Even though there only a handful of players, the OEM truck business in North America is a complex market. All major players, save one, have relationships or ownership in countries that provide a global presence – Volvo and Mack, Daimler with Freightliner and Western Star and Paccar and DAF.
Until two weeks ago, Navistar was the only player in the North American market without true international ties, and Volkswagen was a major European player without a stake in North America. That all changed with the announcement from Navistar and Volkswagen that the German truck and bus maker had secured a 16.6 percent stake in Navistar.
Top brass from the two companies sat down with the North American press for a roundtable discussion of the new partnership and what it means for both companies as well as Navistar’s existing North American fleet customers and dealers.
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“We are looking forward to a successful alliance,” said Andreas Renschler, CEO of Volkswagen Truck & Bus. “Navistar needs what we can offer drivetrain-wise – including engine, transmission and axle. [Volkswagen] is at the moment developing new product lines, and we can put all the requirements from Navistar into that development.”
Dialogue between Navistar and Volkswagen – which also operates the MAN and Scania business units in Europe and abroad – began a year ago on opportunities to synergize and strengthen each company, culminating in Volkswagen’s recent investment.
“You see a lot of change [in the trucking industry] and we are excited to have found a partner that looks at future the way we do and with whom we have a high degree of alignment,” said Troy Clarke, CEO of Navistar. “We have a common vision on how the industry will develop and how to address those issues. That we can do it better together makes it a perfect fit.”
With its investment, Volkswagen now has an equal stake with Navistar’s two largest existing shareholders, according to Navistar CFO Walter Borst. “We’ll be able to explore advanced technologies, and for Navistar to do that on our own would be cost-prohibitive,” he added.
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The timing of Volkswagen’s investment couldn’t be better for Navistar, a company that is climbing back from the ill-fated decision to pursue exhaust gas recirculation technology to meet the U.S. Environmental Protection Agency’s 2010 emissions standards when the rest of the industry ultimately went with selective catalytic reduction solution.
“Unfortunately we turned left and they went right,” said Clarke. “We have done a lot to repair ourselves and make us a good partner but also are a good standalone company. Our business is operating as well as it has in a long time. This [partnership] doesn’t solve all the problems our company has, but it creates opportunities we didn’t have a few weeks ago.”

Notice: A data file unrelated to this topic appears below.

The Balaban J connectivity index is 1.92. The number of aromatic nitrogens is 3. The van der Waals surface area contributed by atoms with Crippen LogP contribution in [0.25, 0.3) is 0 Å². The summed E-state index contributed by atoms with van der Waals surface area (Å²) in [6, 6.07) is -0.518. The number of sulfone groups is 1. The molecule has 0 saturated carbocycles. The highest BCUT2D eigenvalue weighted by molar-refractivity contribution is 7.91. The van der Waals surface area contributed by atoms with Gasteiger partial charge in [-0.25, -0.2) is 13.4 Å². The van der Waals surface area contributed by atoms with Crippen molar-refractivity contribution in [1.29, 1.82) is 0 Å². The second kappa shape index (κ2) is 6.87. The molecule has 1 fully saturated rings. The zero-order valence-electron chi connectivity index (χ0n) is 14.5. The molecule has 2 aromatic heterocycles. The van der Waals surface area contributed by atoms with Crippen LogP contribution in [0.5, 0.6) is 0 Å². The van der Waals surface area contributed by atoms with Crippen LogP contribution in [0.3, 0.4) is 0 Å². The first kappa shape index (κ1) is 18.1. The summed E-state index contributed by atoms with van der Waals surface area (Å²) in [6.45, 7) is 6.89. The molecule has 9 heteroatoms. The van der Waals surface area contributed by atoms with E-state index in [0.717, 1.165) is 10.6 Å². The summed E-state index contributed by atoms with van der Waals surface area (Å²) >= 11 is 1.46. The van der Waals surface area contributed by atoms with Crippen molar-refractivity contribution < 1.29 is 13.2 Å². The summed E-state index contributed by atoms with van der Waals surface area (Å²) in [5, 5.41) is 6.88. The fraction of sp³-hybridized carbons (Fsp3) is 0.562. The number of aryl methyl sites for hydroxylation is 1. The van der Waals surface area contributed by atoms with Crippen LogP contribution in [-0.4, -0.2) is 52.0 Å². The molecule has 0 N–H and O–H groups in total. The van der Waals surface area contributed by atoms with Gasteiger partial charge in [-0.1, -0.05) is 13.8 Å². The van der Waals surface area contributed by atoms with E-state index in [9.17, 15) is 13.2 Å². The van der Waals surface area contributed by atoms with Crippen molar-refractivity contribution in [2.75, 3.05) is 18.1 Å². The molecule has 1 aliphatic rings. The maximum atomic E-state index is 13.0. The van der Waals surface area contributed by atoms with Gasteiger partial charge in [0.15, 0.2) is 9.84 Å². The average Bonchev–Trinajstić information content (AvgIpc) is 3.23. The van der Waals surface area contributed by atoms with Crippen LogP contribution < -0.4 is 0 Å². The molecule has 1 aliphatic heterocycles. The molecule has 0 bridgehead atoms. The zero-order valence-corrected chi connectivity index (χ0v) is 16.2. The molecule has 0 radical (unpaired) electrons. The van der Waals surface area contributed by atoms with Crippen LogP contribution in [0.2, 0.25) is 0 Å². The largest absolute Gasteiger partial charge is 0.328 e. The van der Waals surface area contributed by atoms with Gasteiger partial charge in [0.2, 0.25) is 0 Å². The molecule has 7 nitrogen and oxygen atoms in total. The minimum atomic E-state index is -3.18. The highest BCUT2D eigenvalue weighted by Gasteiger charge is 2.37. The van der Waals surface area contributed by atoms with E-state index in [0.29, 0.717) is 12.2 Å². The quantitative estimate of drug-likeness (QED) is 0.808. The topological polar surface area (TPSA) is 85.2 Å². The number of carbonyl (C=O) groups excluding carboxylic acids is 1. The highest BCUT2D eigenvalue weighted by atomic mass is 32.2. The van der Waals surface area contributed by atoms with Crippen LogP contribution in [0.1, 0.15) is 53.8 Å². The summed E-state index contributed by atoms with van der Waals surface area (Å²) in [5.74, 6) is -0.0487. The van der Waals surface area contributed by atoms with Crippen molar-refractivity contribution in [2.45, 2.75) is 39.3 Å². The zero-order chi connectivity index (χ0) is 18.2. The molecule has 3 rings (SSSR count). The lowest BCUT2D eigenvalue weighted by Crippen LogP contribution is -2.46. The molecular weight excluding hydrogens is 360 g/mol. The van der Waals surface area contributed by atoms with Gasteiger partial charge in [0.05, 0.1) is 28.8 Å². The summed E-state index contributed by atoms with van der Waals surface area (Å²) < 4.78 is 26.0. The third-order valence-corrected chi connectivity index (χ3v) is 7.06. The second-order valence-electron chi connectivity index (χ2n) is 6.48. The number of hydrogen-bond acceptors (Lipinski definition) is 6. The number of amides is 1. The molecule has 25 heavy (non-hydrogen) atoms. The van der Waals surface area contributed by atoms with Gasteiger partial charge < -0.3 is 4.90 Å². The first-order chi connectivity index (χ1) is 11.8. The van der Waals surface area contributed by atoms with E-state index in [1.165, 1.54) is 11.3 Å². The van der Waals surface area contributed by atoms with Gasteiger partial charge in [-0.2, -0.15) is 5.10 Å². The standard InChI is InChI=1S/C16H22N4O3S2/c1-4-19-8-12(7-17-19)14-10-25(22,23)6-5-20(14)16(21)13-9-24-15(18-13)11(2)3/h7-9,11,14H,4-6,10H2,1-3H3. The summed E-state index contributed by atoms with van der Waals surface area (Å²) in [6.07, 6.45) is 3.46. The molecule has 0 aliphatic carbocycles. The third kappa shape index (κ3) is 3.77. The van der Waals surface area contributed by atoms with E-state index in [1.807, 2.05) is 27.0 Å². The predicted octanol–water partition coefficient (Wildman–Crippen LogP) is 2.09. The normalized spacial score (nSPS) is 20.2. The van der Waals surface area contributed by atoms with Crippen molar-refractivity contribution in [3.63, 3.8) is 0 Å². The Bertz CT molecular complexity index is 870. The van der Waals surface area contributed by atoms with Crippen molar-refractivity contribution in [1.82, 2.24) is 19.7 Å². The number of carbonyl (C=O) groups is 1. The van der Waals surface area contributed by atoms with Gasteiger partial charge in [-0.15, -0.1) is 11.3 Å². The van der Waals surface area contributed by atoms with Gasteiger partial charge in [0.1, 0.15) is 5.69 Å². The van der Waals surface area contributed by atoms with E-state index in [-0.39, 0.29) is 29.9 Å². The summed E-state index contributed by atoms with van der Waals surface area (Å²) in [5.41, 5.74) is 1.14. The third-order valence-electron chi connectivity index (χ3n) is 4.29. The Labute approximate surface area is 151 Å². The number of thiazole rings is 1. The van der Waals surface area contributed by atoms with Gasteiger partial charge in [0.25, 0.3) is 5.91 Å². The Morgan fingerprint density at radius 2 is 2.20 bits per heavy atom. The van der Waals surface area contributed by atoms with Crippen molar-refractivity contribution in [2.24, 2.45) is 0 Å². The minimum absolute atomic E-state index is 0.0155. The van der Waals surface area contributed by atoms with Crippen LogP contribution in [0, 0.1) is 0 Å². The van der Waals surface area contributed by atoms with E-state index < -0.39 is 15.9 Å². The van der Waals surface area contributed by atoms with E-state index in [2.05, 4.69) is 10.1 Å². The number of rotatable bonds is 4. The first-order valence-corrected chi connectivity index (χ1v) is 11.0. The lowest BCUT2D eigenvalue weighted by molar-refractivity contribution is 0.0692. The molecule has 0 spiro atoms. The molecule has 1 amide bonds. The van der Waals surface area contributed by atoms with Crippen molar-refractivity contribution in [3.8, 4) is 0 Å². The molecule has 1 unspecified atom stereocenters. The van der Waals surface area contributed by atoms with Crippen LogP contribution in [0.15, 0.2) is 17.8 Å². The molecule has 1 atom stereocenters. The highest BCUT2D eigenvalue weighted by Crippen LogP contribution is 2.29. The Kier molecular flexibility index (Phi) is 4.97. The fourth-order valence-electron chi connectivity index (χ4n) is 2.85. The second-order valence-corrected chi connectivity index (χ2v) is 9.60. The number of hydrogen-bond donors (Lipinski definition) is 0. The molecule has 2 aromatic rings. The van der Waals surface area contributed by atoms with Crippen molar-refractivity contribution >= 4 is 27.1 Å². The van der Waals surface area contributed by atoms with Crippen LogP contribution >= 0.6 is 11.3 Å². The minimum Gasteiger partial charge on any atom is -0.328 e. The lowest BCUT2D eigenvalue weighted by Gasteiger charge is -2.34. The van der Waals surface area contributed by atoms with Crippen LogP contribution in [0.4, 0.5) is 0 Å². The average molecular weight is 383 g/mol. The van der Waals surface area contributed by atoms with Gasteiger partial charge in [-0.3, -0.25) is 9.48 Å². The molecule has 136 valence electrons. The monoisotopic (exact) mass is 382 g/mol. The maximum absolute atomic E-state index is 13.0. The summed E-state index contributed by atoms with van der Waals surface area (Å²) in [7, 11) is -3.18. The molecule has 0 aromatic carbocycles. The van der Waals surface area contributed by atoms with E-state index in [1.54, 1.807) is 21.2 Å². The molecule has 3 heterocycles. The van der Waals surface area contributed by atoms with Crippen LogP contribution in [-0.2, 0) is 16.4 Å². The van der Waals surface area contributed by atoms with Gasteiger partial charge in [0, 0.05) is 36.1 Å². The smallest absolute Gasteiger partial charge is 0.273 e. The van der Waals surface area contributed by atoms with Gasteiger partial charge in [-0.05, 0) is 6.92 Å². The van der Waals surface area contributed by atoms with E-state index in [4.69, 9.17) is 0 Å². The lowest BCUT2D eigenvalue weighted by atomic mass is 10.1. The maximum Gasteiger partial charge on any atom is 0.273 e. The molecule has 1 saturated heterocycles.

Clarke said customer reaction from both large fleets and Navistar’s dealer network has been extremely positive in the two weeks since the announcement, but added that customers shouldn’t look for a new engine solution in the next few years.
“We are going to look at where the industry will be 10 to 15 years from now and work back from that point,” said Clarke, but added the two companies will look for immediate opportunities to create working processes on new projects.
“We are looking forward to understanding where those opportunities exist,” added Clarke, pointing to Volkswagen’s new RIO telematics and connectivity architecture as an example, a solution similar to Navistar’s OnCommand Connection solution in North America.
Renschler pegged 2021 as a realistic target date for Volkswagen to deliver an engine solution developed specifically for the needs of Navistar’s customers in the North American market, but stressed the companies would share technologies to strengthen both brands as opposed to Volkswagen simply supplying a powertrain solution to Navistar customers.
“As a group, we have potential because we can use components from each other and go into [emerging] markets,” said Renschler. “No one regional player alone can do that. We have a mission to bring transport to the next level and will move from being a hardware manufacturer to focus on transport efficiency. New drivetrain technology is one thing, but to enable our customers more profitable and more efficient, that is our goal.
Renschler is no stranger to the North American truck market, having served as head of Daimler Trucks until two years ago, but noted a number of changes in the industry during that time, including the rapid adoption of automated manual transmissions, air disc brakes and now the push toward autonomous technology.